As soon as possible, professors should have the right to choose whether they wish to teach remotely and/or face-to-face. It must be an educational choice: For a teacher, complementing his or her range of teaching tools with distance learning tools is one thing and, for some courses, it is great.

But some courses are not suitable for this at all in Haute école. Think of music education, athletics, arts, professional training workshops, first aid, ergonomics … Distance teaching must be an educational choice and not one related to health or economics.

Claiming that students can learn everything online through technological tools and making distance learning the norm denies the very nature of the teaching profession. It also means denying all the things that school teaches us — everything that sits outside the curriculum and that can only be learned through teacher-student and student-student interactions.

*Sophie Logjes is a professor in a Haute École in Belgium.

**This article was translated with permission from the author.

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FOCUS: Russia-Ukraine War

How Vulnerable Are The Russians In Crimea?

Ukraine has stepped up attacks on the occupied Crimean peninsula, and Russia is doing all within its power to deny how vulnerable it has become.

Photograph of the Russian Black Sea Fleet headquarters with smoke rising above it after a Ukrainian missile strike.

September 22, 2023, Sevastopol, Crimea, Russia: Smoke rises over the Russian Black Sea Fleet headquarters after a Ukrainian missile strike.

Kyrylo Danylchenko

This article was updated Sept. 26, 2023 at 6:00 p.m.

Russian authorities are making a concerted effort to downplay and even deny the recent missile strikes in Russia-occupied Crimea.

Stay up-to-date with the latest on the Russia-Ukraine war, with our exclusive international coverage.

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Media coverage in Russia of these events has been intentionally subdued, with top military spokesperson Igor Konashenkov offering no response to an attack on Russian Black Sea Fleet headquarters in the Crimean city of Sevastopol, or the alleged downing last week of Russian Su-24 aircraft by Ukrainian Air Defense.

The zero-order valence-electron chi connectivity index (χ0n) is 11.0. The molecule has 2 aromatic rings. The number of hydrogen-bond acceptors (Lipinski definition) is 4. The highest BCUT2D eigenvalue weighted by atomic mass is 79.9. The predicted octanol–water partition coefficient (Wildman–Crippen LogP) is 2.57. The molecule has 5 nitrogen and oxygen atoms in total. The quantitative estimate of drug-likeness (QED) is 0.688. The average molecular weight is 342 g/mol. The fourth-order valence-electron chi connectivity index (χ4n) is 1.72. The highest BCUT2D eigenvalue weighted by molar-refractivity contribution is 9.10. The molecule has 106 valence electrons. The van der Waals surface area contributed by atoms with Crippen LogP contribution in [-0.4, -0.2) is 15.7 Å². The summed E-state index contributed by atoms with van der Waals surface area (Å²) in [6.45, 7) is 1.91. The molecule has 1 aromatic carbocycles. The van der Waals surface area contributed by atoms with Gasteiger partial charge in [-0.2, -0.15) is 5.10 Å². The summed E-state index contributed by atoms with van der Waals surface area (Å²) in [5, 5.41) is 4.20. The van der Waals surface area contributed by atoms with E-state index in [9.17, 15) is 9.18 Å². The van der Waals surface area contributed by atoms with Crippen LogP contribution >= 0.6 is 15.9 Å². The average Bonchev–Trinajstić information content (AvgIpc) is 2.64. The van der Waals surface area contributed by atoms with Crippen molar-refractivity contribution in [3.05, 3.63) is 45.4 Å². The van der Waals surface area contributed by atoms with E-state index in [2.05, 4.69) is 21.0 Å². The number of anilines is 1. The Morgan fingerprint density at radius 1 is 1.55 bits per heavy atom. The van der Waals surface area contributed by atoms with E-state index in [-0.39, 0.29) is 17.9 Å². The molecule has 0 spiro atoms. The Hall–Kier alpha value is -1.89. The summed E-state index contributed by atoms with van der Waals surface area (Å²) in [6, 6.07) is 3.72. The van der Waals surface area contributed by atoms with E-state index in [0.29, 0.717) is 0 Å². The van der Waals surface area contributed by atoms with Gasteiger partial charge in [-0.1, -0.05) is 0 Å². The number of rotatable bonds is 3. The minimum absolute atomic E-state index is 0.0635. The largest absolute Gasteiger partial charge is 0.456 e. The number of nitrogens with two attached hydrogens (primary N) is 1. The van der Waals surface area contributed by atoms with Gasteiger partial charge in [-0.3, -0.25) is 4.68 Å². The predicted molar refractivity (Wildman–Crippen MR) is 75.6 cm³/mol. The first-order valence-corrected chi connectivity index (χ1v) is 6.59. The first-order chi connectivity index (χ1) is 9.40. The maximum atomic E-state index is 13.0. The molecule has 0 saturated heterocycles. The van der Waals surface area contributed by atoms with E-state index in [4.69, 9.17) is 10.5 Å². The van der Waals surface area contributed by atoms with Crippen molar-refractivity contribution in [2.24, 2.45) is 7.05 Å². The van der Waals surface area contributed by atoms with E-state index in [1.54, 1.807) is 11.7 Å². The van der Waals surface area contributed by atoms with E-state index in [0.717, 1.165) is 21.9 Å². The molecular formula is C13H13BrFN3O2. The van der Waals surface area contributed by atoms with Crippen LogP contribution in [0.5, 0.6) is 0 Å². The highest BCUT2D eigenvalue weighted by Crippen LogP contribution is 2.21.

The response from this and other strikes on the Crimean peninsula and surrounding waters of the Black Sea has alternated between complete silence and propagating falsehoods. One notable example of the latter was the claim that the Russian headquarters building of the Black Sea fleet that was hit Friday was empty and that the multiple explosions were mere routine training exercises.

Ukraine claimed on Monday that the attack killed Admiral Viktor Sokolov, the commander of Russia's Black Sea Fleet. "After the strike on the headquarters of the Russian Black Sea Fleet, 34 officers died, including the commander of the Russian Black Sea Fleet. Another 105 occupiers were wounded. The headquarters building cannot be restored," the Ukrainian special forces said via Telegram.

But Sokolov was seen on state television on Tuesday, just one day after Ukraine claimed he'd been killed. The Russian Defense Ministry released footage of the admiral partaking in a video conference with top admirals and chiefs, including Defense Minister Sergei Shoigu, though there was no verification of the date of the event.

Moscow has been similarly obtuse following other reports of missiles strikes this month on Crimea. Russian authorities have declared that all missiles have been intercepted by a submarine and a structure called "VDK Minsk", which itself was severely damaged following a Ukrainian airstrike on Sept. 13. The Russians likewise dismissed reports of a fire at the headquarters of the Black Sea Fleet, attributing it to a mundane explosion caused by swamp gas.

Kremlin spokesman Dmitry Peskov has refrained from commenting on the military situation in Crimea and elsewhere, continuing to repeat that everything is “proceeding as planned.”

Why is Crimea such a touchy topic? And why is it proving to be so hard to defend?